Trends in fashion, cars, and music are completely normal, but what about food? That one is a catch. From salads in a jar to veganism to the smoothie craze, clean eating trends are all good for you speaking health wise.
People are becoming healthier, losing weight, and living longer. But like any other trend, there are people who will adhere to it and others who won’t simply because they don’t want to jump on the bandwagon or because they can’t afford it.
The latter is the thing that many people fail to recognize. Think about going shopping for clothes. There are probably times when you head straight for the sales racks knowing that you’ll have the best chance of saving some cash there. The grocery store is no different. Many people go in searching for the items that have a deal on them. This is not because they’re cheap people but because they need to manage their money in order to have enough for their rent that month.
If you’ve been in a grocery store lately you’ve probably noticed the high prices of produce. Many shoppers will avoid the produce section because it’s the most expensive section in the store. They will opt for the canned food because they can buy more with the same or less amount of money and those foods are usually the ones that have coupons. This kind of money saving technique is often glorified on TV with shows like “Extreme Couponing” that we love to binge watch, but that’s reality for those people. Not everybody has the luxury of purchasing any food their stomach desires.
With salads, quinoa and chia seeds being shoved into people’s faces, they’re put in a position of disparity and self-shame. People will feel guilty that they’re not keeping up with the clean eating frenzy. There’s no way for consumers to get the benefits of superfoods or other healthy options without shelling out a bunch of cash at the supermarket.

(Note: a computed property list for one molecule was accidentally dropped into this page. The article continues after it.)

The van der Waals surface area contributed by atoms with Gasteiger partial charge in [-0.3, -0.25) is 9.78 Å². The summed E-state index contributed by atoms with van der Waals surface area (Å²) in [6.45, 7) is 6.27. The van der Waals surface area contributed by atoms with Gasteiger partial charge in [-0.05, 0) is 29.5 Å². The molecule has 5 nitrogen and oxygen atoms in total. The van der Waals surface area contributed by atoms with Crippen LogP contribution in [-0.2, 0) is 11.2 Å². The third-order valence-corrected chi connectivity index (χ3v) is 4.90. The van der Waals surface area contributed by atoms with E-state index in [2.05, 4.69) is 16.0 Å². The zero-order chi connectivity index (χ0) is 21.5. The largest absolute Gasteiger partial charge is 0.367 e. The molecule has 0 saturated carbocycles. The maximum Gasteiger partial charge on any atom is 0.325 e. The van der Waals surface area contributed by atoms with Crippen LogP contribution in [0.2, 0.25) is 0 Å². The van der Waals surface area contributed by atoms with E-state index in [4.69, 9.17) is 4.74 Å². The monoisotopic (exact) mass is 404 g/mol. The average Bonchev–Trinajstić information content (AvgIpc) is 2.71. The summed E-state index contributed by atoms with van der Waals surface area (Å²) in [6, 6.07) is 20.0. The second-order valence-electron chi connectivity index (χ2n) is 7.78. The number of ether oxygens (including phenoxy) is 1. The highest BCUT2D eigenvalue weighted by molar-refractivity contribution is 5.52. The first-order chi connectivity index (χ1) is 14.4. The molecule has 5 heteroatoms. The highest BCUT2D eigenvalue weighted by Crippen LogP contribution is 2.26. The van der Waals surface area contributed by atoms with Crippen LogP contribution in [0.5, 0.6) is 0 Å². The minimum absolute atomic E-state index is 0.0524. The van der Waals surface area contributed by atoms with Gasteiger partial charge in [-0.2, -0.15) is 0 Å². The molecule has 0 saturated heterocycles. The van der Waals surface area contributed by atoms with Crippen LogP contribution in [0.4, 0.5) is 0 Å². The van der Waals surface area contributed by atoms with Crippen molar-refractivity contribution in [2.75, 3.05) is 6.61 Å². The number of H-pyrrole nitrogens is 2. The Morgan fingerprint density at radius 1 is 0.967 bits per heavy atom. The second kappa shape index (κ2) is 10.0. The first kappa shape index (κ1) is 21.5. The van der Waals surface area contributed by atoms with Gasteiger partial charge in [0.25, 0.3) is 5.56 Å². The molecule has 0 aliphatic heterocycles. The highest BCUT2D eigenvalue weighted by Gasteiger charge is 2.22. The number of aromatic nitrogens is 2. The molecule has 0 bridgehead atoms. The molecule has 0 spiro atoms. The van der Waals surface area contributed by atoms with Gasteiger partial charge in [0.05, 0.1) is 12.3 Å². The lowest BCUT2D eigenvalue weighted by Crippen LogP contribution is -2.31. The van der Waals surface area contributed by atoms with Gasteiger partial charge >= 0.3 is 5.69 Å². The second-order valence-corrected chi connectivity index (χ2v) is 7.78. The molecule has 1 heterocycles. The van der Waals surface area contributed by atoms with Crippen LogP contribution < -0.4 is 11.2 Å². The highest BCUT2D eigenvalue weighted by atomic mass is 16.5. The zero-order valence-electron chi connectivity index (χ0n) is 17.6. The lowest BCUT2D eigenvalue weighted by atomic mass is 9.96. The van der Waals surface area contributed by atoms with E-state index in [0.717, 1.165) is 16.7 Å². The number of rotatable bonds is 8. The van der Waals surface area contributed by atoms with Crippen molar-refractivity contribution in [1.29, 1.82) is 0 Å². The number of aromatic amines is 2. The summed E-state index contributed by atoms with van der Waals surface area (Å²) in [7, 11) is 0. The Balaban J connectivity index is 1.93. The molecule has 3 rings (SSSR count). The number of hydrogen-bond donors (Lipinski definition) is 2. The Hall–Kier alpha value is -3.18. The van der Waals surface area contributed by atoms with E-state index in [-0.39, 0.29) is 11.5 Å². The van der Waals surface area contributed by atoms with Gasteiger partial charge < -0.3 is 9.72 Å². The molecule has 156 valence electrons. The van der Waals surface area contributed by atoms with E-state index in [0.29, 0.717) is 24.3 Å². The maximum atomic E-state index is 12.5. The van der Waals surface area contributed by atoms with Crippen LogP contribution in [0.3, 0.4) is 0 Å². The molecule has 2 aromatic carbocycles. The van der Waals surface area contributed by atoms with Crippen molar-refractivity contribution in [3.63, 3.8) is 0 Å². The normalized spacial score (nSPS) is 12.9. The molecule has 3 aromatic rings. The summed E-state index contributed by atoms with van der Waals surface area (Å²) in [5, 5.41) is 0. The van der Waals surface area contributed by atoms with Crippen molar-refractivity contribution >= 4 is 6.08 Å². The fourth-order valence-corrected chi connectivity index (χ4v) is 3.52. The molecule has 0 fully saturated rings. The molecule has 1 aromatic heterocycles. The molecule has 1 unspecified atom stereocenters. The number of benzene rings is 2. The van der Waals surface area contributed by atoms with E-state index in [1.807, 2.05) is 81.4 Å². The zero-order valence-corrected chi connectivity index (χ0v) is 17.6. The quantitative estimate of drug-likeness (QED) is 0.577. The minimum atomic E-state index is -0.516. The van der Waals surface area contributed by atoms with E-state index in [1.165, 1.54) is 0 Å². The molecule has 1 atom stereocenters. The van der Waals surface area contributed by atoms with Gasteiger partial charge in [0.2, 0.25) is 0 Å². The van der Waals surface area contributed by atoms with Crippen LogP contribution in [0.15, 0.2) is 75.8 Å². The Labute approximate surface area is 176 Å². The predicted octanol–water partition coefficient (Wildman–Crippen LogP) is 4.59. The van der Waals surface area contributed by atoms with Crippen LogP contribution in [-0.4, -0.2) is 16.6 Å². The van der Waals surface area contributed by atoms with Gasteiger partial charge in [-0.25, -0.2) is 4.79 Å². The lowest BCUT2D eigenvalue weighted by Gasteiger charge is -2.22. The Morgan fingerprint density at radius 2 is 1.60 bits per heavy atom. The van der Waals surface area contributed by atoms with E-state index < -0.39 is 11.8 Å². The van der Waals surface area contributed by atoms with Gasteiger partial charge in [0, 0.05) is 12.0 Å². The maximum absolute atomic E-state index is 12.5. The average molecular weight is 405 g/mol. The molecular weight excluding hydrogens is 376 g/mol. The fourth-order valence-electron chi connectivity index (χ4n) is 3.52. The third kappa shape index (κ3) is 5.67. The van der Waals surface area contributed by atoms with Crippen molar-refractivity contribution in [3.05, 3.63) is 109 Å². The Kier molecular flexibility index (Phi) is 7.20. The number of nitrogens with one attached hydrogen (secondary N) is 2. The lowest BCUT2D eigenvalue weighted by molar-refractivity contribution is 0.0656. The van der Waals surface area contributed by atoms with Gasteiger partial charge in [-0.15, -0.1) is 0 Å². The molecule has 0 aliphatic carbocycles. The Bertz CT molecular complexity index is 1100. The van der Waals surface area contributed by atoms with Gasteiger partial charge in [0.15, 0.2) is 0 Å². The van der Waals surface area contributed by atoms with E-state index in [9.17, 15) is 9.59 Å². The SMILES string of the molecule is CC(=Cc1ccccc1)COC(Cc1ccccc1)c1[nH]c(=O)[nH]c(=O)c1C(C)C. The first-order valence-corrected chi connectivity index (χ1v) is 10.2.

North America is mostly where this trend has been rooted. Although it’s a region of prosperity in comparison with the rest of the world, there are many people who live below the poverty line. And if you thought food banks were handing out produce, you were wrong. According to the United States 2013 census, 45 million people, or 14.5% of all Americans, lived below the poverty line. These people are not able to pay five dollars for the box of strawberries you snack on during the day.
Most people who are affected by this level of poverty are single women and black Americans. In 2013, the black poverty rate was 27.2% and the Hispanic poverty rate was 23.5%.
This also affects many students in college who struggle to make ends meet. After paying for tuition, books, rent, and food, there’s barely enough money at the end of the month. You will often find students stocking up on ramen noodles and pre-made meals that are filled with food preservatives instead of going for that bag of McIntosh apples.
Although this food trend in a way is beneficial for us as a society because it pushes people to eat cleaner and be healthier, it’s not for everyone. It puts many people under scrutiny for not eating well, and they get labelled as lazy when in reality it’s just not within their means.
Kale, avocados, and quinoa are like the latest pair of Yeezy’s–not everyone can afford them. So next time you encounter your colleague or classmate eating pizza pockets during lunch while you enjoy your chicken salad, don’t scrutinize them, instead maybe offer them some.